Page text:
47   In defense of the Realm: Financing Loyalist Terrorism in Northern Ireland- Part One: Extortion and Blackmail, A Silke, Studies in Conflict & Terrorism, 21 [1998] p339 Back

48   Q16 Back

49   See, for example, Most killings in Ulster committed by Loyalists, The Independent 31 December 2001; Q16 Back

50   Q23 Back

51   Q130 Back

52   Ev pp26-27 Back

53   The Red Hand: Protestant Paramilitaries in Northern Ireland, Steve Bruce, OUP 1992 p165 Back

54   The financing of terror, James Adams, New English Library 1986 p136 Back

55   Where has all the money gone? The IRA as a profit-making concern, W A Tupman, Journal of Money Laundering Control, April 1998. The conversion to UK currency at the exchange rate on 21 June 2002 gives the range £111, 888 - £559,440 Back

56   The exchange rate used for conversion from IR£ to £Stg is at 30 November 2001, prior to the Republic of Ireland's conversion to the Euro. The exact figure is £5,747,126. Back

57   The financing of terror, James Adams, New English Library 1986 p179 Back

58   SF holds fundraising event in New York, Irish News 2nd November 2001 Back

59   The Red Hand: Protestant Paramilitaries in Northern Ireland, Steve Bruce, OUP 1992 p150 Back

60   RIRA on 2 November 2001; the remainder on 31 December 2001 Back

61   Q15 Back

62   "Nine years for blackmail man snared by victim", Belfast Telegraph 23 January 2002 Back

63   In defense of the Realm: Financing Loyalist Terrorism in Northern Ireland- Part One: Extortion and Blackmail, A Silke, Studies in Conflict & Terrorism, 21 [1998] Back

64   The Threat to Northern Ireland Society from Serious and Organised Crime 2001p22; Serious and Organised Crime in Northern Ireland 2002, p8 Back

65   Q29 Back

66   Q24 Back

67   The Threat to Northern Ireland Society from Serious and Organised Crime 2001pp22-23 Back

68   HM Customs and Excise: the misuse and smuggling of hydrocarbon oils, National Audit Office, HC 614 (2001-2002) p17 Back

69   'Huckster' sites are illegal roadside sites used for the sale of petrol or diesel. Back

70   QQ341-2 Back

71   HM Customs and Excise: the misuse and smuggling of hydrocarbon oils, National Audit Office, HC 614 (2001-2002) p15 Back

72   Ev p 77 Back

73   Impact in Northern Ireland of cross-border road fuel price differentials, Northern Ireland Affairs Committee Third Report 1998-99, HC334 Back

74   The Threat to Northern Ireland Society from Serious and Organised Crime 2001p12 Back

75   The Threat to Northern Ireland Society from Serious and Organised Crime 2001p12 Back

76   Ev p 77 Back

77   Serious and organised crime in Northern Ireland, p14  Back

78   Q72 Back

79   Q71 Back

80   Q71 Back

81   Q21 Back

82   Ev p 76 Back

83   Q58 Back

84   Unattributed, quoted by Dr Silke in Drink, Drugs and Rock'n'Roll: Financing Loyalist Terrorism in Northern Ireland - Part Two, Studies in Conflict and Terrorism vol 23 [2000] p120 Back

85   "Dud £28m link to mafia and Official IRA", Irish Independent, 25 April 2002 Back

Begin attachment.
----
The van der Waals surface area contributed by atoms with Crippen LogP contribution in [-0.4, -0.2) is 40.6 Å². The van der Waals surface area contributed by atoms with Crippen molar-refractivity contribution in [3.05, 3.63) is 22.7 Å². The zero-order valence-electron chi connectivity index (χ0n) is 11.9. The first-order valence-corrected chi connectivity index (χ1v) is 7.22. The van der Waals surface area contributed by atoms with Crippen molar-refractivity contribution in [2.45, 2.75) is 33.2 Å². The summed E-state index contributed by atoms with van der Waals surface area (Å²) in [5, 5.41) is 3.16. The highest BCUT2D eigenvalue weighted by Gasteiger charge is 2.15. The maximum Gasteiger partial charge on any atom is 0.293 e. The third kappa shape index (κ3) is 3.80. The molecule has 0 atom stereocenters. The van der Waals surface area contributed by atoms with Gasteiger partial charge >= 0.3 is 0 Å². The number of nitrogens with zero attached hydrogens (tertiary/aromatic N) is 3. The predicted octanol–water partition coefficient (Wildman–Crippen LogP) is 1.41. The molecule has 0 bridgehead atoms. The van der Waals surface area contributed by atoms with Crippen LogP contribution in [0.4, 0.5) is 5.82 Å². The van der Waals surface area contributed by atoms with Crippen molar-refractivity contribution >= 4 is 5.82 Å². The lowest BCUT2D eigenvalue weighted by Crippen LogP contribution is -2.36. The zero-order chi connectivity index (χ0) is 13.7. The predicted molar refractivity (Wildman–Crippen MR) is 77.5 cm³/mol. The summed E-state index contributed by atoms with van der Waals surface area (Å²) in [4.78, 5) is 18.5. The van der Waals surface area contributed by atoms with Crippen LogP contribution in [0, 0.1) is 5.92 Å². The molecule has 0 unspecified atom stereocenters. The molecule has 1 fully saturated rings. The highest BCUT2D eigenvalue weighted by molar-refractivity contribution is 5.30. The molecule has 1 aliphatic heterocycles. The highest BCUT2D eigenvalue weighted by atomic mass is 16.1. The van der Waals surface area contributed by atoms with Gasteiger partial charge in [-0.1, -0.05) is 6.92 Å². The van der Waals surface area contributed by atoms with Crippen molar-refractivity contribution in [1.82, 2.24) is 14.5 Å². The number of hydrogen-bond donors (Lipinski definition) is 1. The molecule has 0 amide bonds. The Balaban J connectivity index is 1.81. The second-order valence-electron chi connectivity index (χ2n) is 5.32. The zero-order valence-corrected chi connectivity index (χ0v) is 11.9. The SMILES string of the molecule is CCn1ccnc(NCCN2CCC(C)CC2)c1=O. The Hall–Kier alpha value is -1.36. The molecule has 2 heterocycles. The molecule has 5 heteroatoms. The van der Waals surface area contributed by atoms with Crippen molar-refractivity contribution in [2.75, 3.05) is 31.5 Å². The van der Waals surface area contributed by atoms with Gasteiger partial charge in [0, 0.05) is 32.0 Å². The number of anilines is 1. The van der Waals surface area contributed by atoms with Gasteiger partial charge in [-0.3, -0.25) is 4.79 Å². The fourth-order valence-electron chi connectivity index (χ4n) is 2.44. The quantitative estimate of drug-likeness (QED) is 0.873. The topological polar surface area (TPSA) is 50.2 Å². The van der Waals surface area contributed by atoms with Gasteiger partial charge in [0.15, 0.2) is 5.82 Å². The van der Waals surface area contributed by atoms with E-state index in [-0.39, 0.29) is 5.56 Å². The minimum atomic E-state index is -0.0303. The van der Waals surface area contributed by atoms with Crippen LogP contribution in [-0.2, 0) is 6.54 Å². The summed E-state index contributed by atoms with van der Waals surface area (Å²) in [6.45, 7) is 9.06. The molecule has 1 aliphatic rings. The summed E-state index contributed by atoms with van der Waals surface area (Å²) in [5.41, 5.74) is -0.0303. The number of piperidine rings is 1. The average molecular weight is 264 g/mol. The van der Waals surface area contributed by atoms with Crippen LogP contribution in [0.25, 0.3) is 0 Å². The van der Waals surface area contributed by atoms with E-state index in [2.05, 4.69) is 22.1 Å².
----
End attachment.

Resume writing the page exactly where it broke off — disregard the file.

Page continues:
86   Ibid. Back

87   Q58 Back

88   QQ58-59 Back

89   'Prosecutor to jury: put aside Irish politics, consider US law', June 8 2000, Associated Press State and Local Wire Back

90   'Terror International', 28 April 2002 Sunday Telegraph Back

91   'Terror International', 28 April 2002 Sunday Telegraph Back

92   Guns 'smuggled to Ireland', July 28 1999, on Back

93   'Guilty: 3 sent weapons to Irish but jurors reject terrorism claims', June 14 2000, The Palm Beach Post Back

94   'Convictions for IRA gun smuggling', June 13 2000, on Back

95   'Terror International', 28 April 2002 Sunday Telegraph Back

96   'Prosecutor to jury: put aside Irish politics, consider US law', June 8 2000, Associated Press State and Local Wire Back

97   'Jury to deliberate this week in Irish gunrunning trial', June 12 2000, L A Times Back

98   'IRA involvement central issue in gunrunning trial', May 6 2000, The Irish Times on the Web Back

99   'Four charged with Irish gun-smuggling', August 4 1999, on Back

100   'Four charged with Irish gun-smuggling', August 4 1999, on Back

101   Dublin 'link' in arms smuggling ring', July 29 1999, on Back

102   'Judge questions crux of prosecutor's argument', May 23 2000, Sun-Sentinel Back

103   'Jury to deliberate this week in Irish gunrunning trial', June 12 2000, L A Times Back

104   'IRA insider recounts gunrunning', May 31 2000, Sun-Sentinel Back

105   'Irish gunrunners convicted in US', June 14 2000, Daily Telegraph Back

106   'IRA gun buyer gets 20 months', August 15 2000, The Miami Herald Back

107   'IRA insider recounts gunrunning', May 31 2000, Sun-Sentinel Back

108   'Jury to deliberate this week in Irish gunrunning trial', June 12 2000, L A Times Back

109   'Arms dealer pleads guilty; Delray man cuts deal to receive lighter sentence', May 12 2000, Sun-Sentinel Back

110   'Irish gunrunners convicted in US', June 14 2000, Daily Telegraph Back

111   'Terror International', 28 April 2002 Sunday Telegraph Back

112   'IRA insider recounts gunrunning', May 31 2000, Sun-Sentinel Back

113   'Prosecution, defense, deliver closing arguments in smuggling guns case' June 6 2000, Sun-Sentinel Back

114   'IRA insider recounts gunrunning', May 31 2000, Sun-Sentinel Back

115   'Guilty: 3 sent weapons to Irish but jurors reject terrorism claims', June 14 2000, The Palm Beach Post Back

116   'IRA gun buyer gets 20 months', August 15 2000, The Miami Herald Back

117   '3 get prison in arms case guns smuggled to Northern Ireland', September 28 2000, The Miami Herald Back

118   'Gunrunners dodge bullet in sentencing', September 28 2000, Sun-Sentinel Back